The TreeHugger Recap: Tuesday, June 14, 2011

palm oil deforestation photo

Land cleared in Indonesia for a palm oil plantation. Photo credit: H Dragon/Creative Commons

With ~30+ new posts on each weekday, we understand if you miss a post here and there. To keep you up-to-date, here's what we covered yesterday, Tuesday, June 14.

We saw changes in environment for some endangered species with the Hawaiian Monk Seal's exposure to a deadly toxin and a post documenting the Leatherback turtle's northern habitat-shift due to the UK jellyfish boom. Lastly, Sami looked at what some consider a more humane approach to dairy farming where cows are retired at age 15.

Eating Well
Not the Whiskey, too! Sami pointed out some interesting information on the carbon footprint of whiskey and how you can reduce it. Another scary realization came in the next post with the declaration apples as the most contaminated produce. Finally, Kelly Rossiter helped us appreciate our food with a Weekday Vegetarian recipe for linguine with brown butter, sage and poor man's parmesan.

A Changing Environment
Climate change was highlighted with a UK education advisor declaring that it should be mandatory to teach in schools and a post adding support with the statistic that 71% of Americans think tackling climate change is a priority. The effects of this climate change were seen in the later posts. Brian told us that the snow loss on Mt. Rainier is enough to bury all of Rhode Island 8 inches deep; while, John Laumer related the drought in Texas to one in France to prove the global impact of climate change. Finally, the main causes of tropical deforestation were exposed in a surprising post by Mat.

Art & Style
Bonnie Alter told us about a show in a London department store that presents costume fashion and prints next to confiscated dead coral to raise awareness for endangered coral and its impact. Then, fashion became more accessible with the announcement of Clementine Shoes new online boutique and its sustainable shoe options for summer.

Solar power earned attention with the announcement that Google just invested $280 million in residential solar power and Daniel Kessler raising the heat on the White House by pointing out that they have only a week left to install solar panels this spring, as promised. Brian, then, changes the focus to geothermal with a declaration of West Virginia as a geothermal hotspot.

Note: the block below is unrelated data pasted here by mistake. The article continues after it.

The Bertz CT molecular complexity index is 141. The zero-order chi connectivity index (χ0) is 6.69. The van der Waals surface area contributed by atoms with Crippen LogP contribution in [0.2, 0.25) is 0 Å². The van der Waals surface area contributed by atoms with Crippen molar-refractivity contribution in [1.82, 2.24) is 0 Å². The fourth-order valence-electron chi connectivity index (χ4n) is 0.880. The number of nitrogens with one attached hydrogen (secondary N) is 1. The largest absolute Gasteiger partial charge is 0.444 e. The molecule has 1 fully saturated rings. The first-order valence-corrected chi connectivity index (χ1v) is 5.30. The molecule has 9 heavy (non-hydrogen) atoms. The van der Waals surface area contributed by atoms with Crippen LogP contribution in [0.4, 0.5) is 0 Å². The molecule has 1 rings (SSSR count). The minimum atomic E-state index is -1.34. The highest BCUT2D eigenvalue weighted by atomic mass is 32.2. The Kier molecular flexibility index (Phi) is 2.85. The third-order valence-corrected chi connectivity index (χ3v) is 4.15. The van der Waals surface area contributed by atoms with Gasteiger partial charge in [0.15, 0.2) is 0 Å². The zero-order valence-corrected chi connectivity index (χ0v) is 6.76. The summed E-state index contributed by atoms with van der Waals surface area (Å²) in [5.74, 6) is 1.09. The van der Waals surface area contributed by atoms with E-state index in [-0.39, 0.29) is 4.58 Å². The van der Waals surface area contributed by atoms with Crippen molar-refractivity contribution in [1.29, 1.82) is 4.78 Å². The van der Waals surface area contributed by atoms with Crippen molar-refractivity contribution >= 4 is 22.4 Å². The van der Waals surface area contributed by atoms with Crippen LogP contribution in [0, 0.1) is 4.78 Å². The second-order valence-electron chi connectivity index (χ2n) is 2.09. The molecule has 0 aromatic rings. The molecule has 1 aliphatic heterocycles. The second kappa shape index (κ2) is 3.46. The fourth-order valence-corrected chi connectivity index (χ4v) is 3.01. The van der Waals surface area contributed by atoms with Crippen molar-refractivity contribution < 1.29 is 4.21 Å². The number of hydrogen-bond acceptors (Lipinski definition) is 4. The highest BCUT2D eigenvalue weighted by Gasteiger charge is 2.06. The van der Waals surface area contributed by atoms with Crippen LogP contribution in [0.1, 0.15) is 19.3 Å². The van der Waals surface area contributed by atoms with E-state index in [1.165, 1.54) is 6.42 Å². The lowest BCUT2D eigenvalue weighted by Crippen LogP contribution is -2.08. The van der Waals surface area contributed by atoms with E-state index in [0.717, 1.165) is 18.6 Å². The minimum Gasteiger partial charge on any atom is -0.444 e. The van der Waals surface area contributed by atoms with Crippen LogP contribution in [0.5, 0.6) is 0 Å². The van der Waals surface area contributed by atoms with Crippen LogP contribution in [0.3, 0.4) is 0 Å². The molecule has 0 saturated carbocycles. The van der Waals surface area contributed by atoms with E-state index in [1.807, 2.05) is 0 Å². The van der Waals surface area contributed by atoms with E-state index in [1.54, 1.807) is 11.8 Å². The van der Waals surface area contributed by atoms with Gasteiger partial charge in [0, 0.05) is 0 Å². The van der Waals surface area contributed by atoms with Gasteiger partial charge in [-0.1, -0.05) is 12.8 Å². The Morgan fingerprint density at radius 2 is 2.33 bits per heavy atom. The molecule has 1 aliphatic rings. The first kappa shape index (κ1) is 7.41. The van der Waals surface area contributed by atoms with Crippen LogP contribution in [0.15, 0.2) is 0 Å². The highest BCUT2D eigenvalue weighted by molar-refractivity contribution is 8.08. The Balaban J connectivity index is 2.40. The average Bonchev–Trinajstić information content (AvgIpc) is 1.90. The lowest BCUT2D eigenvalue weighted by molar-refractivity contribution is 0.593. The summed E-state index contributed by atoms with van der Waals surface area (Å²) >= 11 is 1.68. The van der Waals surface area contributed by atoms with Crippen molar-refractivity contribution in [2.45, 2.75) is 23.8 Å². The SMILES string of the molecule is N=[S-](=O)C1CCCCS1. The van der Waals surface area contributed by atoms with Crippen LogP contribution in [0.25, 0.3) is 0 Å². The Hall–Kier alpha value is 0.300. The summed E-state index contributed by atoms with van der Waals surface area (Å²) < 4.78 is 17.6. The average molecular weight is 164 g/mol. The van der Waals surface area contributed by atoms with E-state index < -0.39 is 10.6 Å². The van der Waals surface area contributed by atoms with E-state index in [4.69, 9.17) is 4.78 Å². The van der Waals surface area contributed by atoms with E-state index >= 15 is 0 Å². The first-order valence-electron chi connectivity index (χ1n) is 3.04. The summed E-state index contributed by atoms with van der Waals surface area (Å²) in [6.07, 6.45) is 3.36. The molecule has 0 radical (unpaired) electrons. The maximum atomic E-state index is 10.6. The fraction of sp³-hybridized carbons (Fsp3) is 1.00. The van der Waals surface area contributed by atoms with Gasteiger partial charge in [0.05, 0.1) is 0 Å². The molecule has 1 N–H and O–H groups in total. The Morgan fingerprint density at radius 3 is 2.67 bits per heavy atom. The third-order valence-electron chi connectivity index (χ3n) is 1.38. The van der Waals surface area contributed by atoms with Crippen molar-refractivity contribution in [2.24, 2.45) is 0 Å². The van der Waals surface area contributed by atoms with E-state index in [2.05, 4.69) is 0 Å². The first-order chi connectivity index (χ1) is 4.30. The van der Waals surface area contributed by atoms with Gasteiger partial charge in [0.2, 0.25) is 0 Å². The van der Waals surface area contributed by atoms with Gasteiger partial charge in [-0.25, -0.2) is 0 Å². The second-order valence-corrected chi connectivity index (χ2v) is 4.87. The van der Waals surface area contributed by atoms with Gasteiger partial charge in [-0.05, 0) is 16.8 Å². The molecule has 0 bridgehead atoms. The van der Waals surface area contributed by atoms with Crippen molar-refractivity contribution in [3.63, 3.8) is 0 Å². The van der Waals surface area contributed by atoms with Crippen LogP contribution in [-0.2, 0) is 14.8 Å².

Green Thinking
Stephen Messenger pointed out one school district that is thinking green in two ways by saving $1500 a year through the purchase of lawn mowing sheep. Next, Sami made us reflect a little on the meaning and existence of sustainability; while, Mat brought up the business of Earth, itself, and how we may be ruining it. Finally, a post about the Three Gorges Dam pointed out some not-so-green thinking with the announcement of it receiving the National Quality Investment Award, just after having acknowledged the urgent environmental and human problems it causes. Bad timing?

The Digital Environment
Mike explained how Google Maps is keeping us up to date with the launch of their real time transit information feature. Later, took a different approach at keeping up with city life by launching a widget that makes recycling fun and promotes ways to reuse. Finally, Jaymi noted a new direction for technology to move as an internet archive begins backing up books on paper.

Rachel Cernansky acknowledged an advance for public health with the announcement that the EPA has just released a list of 150 chemicals that had been kept secret. Next, a post from Skeptical Science explained the merit behind the climate change doubts of one nationally-funded scientist.

In a shocking post, Jaymi exposed the dangerous pollutants released by toxic waste (even the recycled waste) and how it can affect the health of the environment and of you. Pollution moved into the home with a post that explained the correlation between dust bunnies and flame retardants that could be poisoning your family. Lastly, the dangerous polluting effects of American corn ethanol were pointed out as Brian explained why even the Koch Brothers believe in ending the ethanol subsidy.

The Great Outdoors
Mairi shared photos of a different world in a slideshow documenting a biking trip through Amish country. In another post about embracing the outdoors, we learned how to make chop-and-drop mulch and why is could benefit your garden.

So, that's the Monday recap. If you like these posts, let us know and we'll consider doing more in the future!

The TreeHugger Recap: Tuesday, June 14, 2011
With ~30+ new posts on each weekday, we understand if you miss a post here and there. To keep you up-to-date, here's what we covered yesterday,